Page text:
And now it is the turn of Ignazio Silone. Two Italian academics, Dario Biocca and Mauro Canali, in recent years have published a book and various subsequent essays accusing him of being a fascist spy and denouncing Communists to Mussolini’s secret police. In the light of documents they have discovered in the archives, they claim that Silone was a regular informant of a senior OVRA official by the name of Guido Bellone. Under the pseudonym Silvestri, he is accused of passing on details about other clandestine Communists, their whereabouts and travel plans, over a period starting in 1923 and perhaps even earlier. On April 13, 1930, while he was breaking with Communism, he wrote to Bellone that he found himself “at a moment of truth,” when he had either to abandon active politics or kill himself: “I cannot carry on living ambiguously.” Also in the official files is a correspondence from October 1937 in which Mussolini asks OVRA for information compromising to Silone and his anti-fascist novels. The OVRA reply states that at one moment in the past Silone “seemed to have repented of his anti-fascist past and had attempted a rapprochement with the Italian authorities.” Nothing further developed, however, from this exchange.

In Italy, as elsewhere in continental Europe, the anti-fascist legacy is exaggerated to serve as a buttress to national self-respect. If Silone really were a police informer and not the honest man he seemed so patently to be from his writings and his conduct, then the anti-fascist legacy is compromised. Today’s reconstructed fascists stand to gain from that, but so do the Communists, reconstructed or not, for they can claim that Silone was a fraud who forfeited all right to be taken seriously. Throughout the media, gleeful extremists have used Biocca and Canali’s work to stamp on his reputation. The controversy has seemed factitious, not to say incredible. The doyen of Italian journalists, Indro Montanelli, summed it up when he countered that “even if Silone himself rose up from his tomb to tell me these accusations were true, I would still not believe them.”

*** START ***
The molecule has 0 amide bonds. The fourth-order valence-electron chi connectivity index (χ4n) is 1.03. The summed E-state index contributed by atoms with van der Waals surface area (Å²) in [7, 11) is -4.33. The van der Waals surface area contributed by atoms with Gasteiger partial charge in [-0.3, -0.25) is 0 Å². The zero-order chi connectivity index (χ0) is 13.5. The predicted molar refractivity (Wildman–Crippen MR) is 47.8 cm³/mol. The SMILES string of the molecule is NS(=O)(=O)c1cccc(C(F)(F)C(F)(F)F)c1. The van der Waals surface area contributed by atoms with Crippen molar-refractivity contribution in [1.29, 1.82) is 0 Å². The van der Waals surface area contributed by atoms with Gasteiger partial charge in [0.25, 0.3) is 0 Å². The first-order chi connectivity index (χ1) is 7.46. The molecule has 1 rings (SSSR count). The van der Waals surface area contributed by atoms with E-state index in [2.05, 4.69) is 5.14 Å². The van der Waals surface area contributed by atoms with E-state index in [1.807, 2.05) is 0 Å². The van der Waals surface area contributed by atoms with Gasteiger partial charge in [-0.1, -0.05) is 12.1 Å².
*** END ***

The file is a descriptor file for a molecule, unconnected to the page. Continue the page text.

A new book, Processo a Silone, goes over all the evidence.[2] Declared, even militant, socialists in the Pietro Nenni tradition, the three authors, Giuseppe Tamburrano, Gianna Granati, and Alfonso Isinelli, are out to refute Biocca and Canali once and for all. The book’s preface immediately questions whether Silone’s two critics have been displaying “the slap-dash reading typical of journalists, or ‘ideological’ prejudice.” The tone is outright polemical. At times, assertion is met with counter-assertion, leaving the reader is something of a quandary. Nonetheless, there are some firm markers.

Silone did indeed have contact with Bellone, maybe even as early as 1919, at the outset of his political commitment. In the book’s main section, Tamburrano analyzes their rather shadowy relationship. What, if anything, happened between them in the early 1920s remains obscure. Here was a game, he observes, in which we cannot be sure who was the cat, who the mouse. A quite different and highly personal drama began when Silone’s brother Romolo was arrested on a charge of having placed the bomb that exploded in the Milan Trade Fair in April 1928, killing eighteen people. To this day, the culprit and the motive remain unknown. Romolo was judged innocent. But for the offense of going under a false identity and possessing other papers thought to be compromising, he was sentenced to a long term in prison. Probably not a formal party member, Romolo seems to have romanticized Communism and the example of his brother. Tortured in prison, he wrote to ask his brother for help. Another consumptive, he was soon to die in prison.

Out of a sense of responsibility and guilt, Silone sent a telegram to Bellone to find out whether anything could be done for his brother. Older than Silone, Bellone had started his police work before the First World War and rose to be General Inspector of Public Security in Rome, finally dying in 1948 as the inmate of an lunatic asylum. Silone found him decent enough and told him so. But Bellone saw the opportunity for blackmail. Something could be done for Romolo if Silone were to furnish information about the Communist party and its organization. Tamburrano concedes that in the months between Romolo’s imprisonment and the final letter of 13 April 1930 Silone did pass “generic” information to Bellone, in other words knowledge that was already widely available. The proper response to Silone’s dealings with Bellone, Tamburrano argues passionately, is pity for the plight into which Romolo had got him, and admiration for the way he emerged unscathed.